It’s a lovely summer sunny afternoon, and I’m here with my girlfriend to see my favourite band. Well, one of them anyway and, more importantly, a group that has been with me for the last 22 years and that have never ever disappointed me ever, Echo and The Bunnymen.

We catch first of all most of a set from the Pipettes. Becki, Rose and Gwenno have now released their debut album ‘We are the Pipettes’ , but they have always disappointed me on record and live, but today they play most of the album and go down a storm with the younger members of the audience, whom didn’t find the £5 ticket admission too much to cough up with.

Next up are Larrikin Love, whom start off with a ska/ bluebeat sound, but end up edging towards a Bloc Party/Libertines/London indie type thing in the latter part of the set, which was a shame.

And then there is my beloved Echo and the Bunnymen whom now have yet another new line up with only Ian “Mac” McCulloch and Will Sergeant, remaining in their rightful places. Mac was very quiet during the set, only making a few comments to the crowd but he was drinking brandy throughout, and it sounded like his voice was screwed up by the end of the hour plus set. Will looked great with a lovely Ramones style hair cut. It was the longest I have ever seen his hair.

The set list was one to die for starting off with ‘Lips Like Sugar’, moving straight into ‘Stormy Weather’, which happily it wasn’t, bar afew drops of rain that stopped as soon as they started ‘Seven Seas’. They then played ‘Bring On the Dancing Horses’ during which Mac said “Hi” to us all and then demanded some ice for his throat.

‘The Disease’ came as a pleasant surprise, before the band moved straight into the last single, ‘Scissors in the Sand’, which was followed by ‘The Back of Love’ and the wonderful ‘Zimbo’. The song that, however, went down best came next, their best single ‘The Killing Moon’ from 1984, followed by 1983's ‘Never Stop.’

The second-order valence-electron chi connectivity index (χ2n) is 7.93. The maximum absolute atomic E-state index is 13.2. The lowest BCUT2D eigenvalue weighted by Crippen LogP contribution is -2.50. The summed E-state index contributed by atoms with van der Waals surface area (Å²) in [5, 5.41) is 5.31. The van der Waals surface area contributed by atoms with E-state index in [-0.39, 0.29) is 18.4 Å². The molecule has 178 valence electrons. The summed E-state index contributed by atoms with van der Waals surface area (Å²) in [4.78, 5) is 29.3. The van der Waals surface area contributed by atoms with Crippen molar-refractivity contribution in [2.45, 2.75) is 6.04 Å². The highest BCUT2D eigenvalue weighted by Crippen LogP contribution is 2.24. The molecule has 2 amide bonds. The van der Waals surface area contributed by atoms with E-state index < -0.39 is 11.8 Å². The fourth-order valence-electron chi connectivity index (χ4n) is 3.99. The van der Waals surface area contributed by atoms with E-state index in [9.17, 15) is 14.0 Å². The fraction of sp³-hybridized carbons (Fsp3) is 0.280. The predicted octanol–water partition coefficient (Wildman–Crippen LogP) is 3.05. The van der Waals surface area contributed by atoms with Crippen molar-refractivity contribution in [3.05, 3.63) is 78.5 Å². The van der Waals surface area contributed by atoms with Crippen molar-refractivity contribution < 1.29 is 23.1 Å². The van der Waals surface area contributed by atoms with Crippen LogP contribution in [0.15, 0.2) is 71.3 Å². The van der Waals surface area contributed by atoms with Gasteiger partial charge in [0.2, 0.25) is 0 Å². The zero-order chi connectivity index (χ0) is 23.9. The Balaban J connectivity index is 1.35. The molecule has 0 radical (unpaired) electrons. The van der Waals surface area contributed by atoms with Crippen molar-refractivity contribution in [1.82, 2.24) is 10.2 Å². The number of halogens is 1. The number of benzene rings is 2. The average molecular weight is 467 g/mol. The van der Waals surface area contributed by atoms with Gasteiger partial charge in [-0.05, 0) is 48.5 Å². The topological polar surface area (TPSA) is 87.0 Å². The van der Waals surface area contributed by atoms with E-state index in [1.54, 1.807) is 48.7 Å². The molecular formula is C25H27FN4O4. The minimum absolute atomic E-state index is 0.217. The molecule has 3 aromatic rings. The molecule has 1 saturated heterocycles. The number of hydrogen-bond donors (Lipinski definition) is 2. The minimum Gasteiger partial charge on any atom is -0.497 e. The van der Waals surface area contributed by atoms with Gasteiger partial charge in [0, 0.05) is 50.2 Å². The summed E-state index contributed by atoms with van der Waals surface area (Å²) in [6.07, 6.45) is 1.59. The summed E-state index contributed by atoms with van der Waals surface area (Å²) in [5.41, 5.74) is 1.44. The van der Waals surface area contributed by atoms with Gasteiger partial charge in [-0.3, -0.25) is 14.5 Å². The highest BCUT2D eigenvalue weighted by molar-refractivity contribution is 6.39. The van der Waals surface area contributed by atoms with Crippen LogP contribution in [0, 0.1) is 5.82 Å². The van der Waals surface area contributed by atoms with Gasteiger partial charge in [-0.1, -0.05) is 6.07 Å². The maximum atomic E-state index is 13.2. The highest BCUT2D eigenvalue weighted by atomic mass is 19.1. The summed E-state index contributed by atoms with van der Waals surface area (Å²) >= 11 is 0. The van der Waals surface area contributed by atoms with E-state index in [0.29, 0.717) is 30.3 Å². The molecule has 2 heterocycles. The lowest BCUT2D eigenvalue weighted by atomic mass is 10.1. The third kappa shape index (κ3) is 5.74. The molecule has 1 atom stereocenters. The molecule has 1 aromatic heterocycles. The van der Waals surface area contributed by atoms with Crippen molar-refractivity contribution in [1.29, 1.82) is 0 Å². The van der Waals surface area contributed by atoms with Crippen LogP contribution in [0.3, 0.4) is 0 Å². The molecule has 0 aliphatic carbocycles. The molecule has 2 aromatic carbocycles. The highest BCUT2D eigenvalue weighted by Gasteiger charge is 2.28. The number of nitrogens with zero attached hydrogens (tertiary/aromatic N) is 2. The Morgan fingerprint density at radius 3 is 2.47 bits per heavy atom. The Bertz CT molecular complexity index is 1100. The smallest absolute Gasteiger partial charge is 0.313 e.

Sadly ‘Do It Clean’ was missing. The audience requested it, but Mac said “Nah”, but instead we got ‘Villiers Terrace’ which incorporated Johnny Cash's ‘Ring of Fire’ ; ‘Summer Wind ‘,a Mac download only single ; the Doors ‘Roadhouse Blues’ which then segued into David Bowie's ‘Jean Genie’ ; ‘ Rescue’, ‘Nothing Last Forever’ which included Lou Reed’s ‘Walk on the Wild Side’ ; ‘Don’t Let Me Down’. Finally ‘The Cutter’ finished the set, all of which was pretty damn near perfect to me.

Badly Drawn Boy came on after this and Damon Gough straightaway said “How do I follow that ?” Well, mate, you can’t ! The audience pretty much talked through most of his set, as he was brave enough to play mainly new material.

‘Born in the UK’ his new album's title track was played twice, a slow version followed by a fast version, the latter of which I thought was better. The album is out on his parents’ wedding anniversary of October 14th while the single is out on his birthday of Octpber 1st . He played with a brand new band and the newer stuff was harder sounding than his previous music. There was some old material but not anything that sounded like hits.

He did play a cover of the Lotus Eaters ‘First Picture of You’ which only a few hardcore Echo and the Bunnymen fans may have known,. It was a good set, but not for me and even my girlfriend, who is a fan, said she preferred his older stuff.

It was, however, a good day out, a cheap festival in the centre of London, over by 8pm and with free ice cream. What more do you want for a £5 ticket then ?














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